5 Ways the Coronavirus Has Changed Digital Marketing for Real Estate: Beyond Leads
Last week, we looked back at the almost five months since the WHO declared the COVID-19 outbreak a global pandemic. Several trends have emerged that illustrate how the coronavirus has changed media, how the coronavirus has changed consumer behavior, and how the coronavirus has changed real estate. This week, we’re diving into where these intersect – how the coronavirus has changed digital marketing for real estate – and as real estate professionals how you can thrive, and not just survive, in this new normal.
Yesterday we talked about what our homebody economy and almost exclusively local way of life means for your real estate marketing. Today, we’re going to discuss the importance of rapid response. And no, we’re not just talking about rapid lead response.
Beyond Leads: Rapid Response Applies to Everything
One of the most difficult things for many of us during the pandemic has been keeping up with, and making sense of, the massive influx of information on COVID-19 and how it’s impacted our lives. Google has a dedicated coronavirus search trends page that highlights many of the ways our behavior, highlighted through how and for what we’re searching, has changed. For companies already struggling to adapt, understanding, responding to, and monetizing changing customer expectations is really hard.
Our “new normal” has obvious implications for the real estate industry and real estate companies’ marketing efforts, such as the importance of highlighting property features more conducive to working from home – dedicated office space, energy efficiency, high bandwidth connectivity, and others – and the safety measures real estate agents are taking to mitigate health risks and ensure they’re following recommended and mandated guidelines. And then there are the less obvious implications, such as the significant increase in people searching for ways to show gratitude during COVID. Local searches have continued to skyrocket, as have searches related to unemployment, a second stimulus, and real estate (searches for “is it a good time to buy a house during coronavirus” have doubled in the last week alone). And as one viral video compilation showed, COVID-19 response ads from major brands have looked and sounded remarkably similar.
Marketers expect a 66% increase in social media content creation during the pandemic, followed by blog content at 57% and video production at 50% (source).
For real estate companies and marketers alike, the challenge is in staying abreast of these changes, rapidly responding to them when and how it makes sense, and ensuring you stand out. Content across all channels – including your website, emails, social media, ads, mail, signage, brochures (if you’re still using them), and more – must be accurate, timely, targeted, and reflective of our current state of mind to avoid sounding tone-deaf. Quality, educational content has been shown to increase consumer trust and brand affinity, as well as to heavily influence purchase decisions. 131% of people were more likely to purchase from someone after reading educational content they produced and 48% still said the same a week later. What’s more, that type of content – evergreen, educational, helpful content – was devoured by many sheltering in place this Spring. If, and this is a big if, lockdowns continue, even in fits and starts, having content accessible for your potential consumers to consume when and how they want is key.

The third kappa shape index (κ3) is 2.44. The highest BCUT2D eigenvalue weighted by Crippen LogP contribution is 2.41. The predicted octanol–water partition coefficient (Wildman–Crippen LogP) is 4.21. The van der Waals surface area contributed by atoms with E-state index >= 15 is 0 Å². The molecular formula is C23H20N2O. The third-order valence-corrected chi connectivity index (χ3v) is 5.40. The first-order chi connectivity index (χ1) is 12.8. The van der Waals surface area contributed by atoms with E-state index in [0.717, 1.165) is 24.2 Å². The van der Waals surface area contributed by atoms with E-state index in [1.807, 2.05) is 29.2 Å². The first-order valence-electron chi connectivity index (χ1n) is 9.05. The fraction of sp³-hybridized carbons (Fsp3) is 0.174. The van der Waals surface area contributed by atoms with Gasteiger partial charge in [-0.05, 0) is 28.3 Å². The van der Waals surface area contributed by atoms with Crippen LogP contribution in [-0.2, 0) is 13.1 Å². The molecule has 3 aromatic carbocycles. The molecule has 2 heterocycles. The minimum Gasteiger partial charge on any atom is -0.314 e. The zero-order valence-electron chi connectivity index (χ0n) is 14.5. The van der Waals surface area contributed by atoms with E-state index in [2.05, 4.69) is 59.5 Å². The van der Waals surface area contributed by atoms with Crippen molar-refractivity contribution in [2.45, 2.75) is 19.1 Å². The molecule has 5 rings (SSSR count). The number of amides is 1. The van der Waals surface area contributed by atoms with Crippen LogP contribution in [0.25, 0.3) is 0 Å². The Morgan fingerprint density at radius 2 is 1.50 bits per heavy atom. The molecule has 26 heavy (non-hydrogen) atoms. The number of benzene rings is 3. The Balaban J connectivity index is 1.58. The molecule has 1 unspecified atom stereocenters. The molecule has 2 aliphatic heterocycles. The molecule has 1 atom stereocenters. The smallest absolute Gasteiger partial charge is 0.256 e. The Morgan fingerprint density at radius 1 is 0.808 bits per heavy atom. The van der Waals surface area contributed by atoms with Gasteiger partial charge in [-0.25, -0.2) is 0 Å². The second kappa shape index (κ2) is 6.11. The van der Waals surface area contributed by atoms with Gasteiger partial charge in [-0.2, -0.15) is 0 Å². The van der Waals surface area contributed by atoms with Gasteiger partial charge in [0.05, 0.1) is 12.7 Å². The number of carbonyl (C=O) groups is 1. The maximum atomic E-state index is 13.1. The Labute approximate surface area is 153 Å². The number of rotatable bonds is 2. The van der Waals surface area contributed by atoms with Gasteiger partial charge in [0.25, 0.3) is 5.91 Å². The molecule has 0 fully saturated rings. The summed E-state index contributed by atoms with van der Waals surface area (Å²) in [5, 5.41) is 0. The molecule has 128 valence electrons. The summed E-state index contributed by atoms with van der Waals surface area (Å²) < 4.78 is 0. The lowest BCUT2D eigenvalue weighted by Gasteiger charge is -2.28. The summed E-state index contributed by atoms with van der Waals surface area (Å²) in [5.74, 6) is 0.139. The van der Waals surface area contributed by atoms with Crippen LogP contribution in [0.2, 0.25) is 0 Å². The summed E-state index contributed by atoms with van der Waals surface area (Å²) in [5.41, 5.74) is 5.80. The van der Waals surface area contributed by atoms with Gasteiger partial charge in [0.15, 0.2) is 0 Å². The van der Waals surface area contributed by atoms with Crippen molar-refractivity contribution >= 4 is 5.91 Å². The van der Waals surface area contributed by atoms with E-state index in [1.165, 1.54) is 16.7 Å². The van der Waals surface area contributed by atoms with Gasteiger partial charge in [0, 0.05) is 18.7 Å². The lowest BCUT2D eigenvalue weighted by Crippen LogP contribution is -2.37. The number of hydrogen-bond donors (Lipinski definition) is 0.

There are other ways in which responding rapidly is essential, mainly when new local, state, and federal guidelines are announced, and it’s on companies and their marketing partners to ensure they have the resources and are prepared to produce new content, evaluate current plans, and add capabilities when necessary. 87% of consumers appreciate brands that go out of their way to deliver timely and relevant information during the coronavirus pandemic. For example, private schools across the country are seeing unprecedented interest as parents try to navigate their options, begging the question – what opportunities exist for you to help parents navigate this time?
How quickly companies can adapt has a direct impact on the amount of revenue they can bring in. Rapid response means:
- Shifting your advertising strategy to capture new places consumers are spending their time, new phrases they’re searching, and new needs they have.
- Rapidly generating new content to capture demand and inform consumers of important changes.
- Implementing new tools to work around challenges and comply with regulations.
- Reconsidering your role in providing a vital service to people across the country, and around the world.
42% of marketers mentioned that their marketing teams lacked the bandwidth to quickly adapt to shifting priorities and creating new content.
The companies most prepared to respond to the changes we’re all facing will be rewarded for their efforts. And yet, it’s incredibly hard to manage a business, broker real estate transactions, and be your own marketing agency. That’s where making a plan and if necessary, identifying good partners like Union Street Media to help you, can be invaluable. You don’t have to know what your content marketing needs will look like in the future to be able to anticipate and set up a system in which you can make changes quickly, thoughtfully, and effectively. The peace of mind alone will be worth it.
This is part two in a five-part series all about How the Coronavirus Has Changed Digital Marketing for Real Estate.
Read Part 1: The Homebody Economy
Read Part 3: Consumers Expect More
Read Part 4: Bidding, Explained
Read Part 5: Opportunities Abound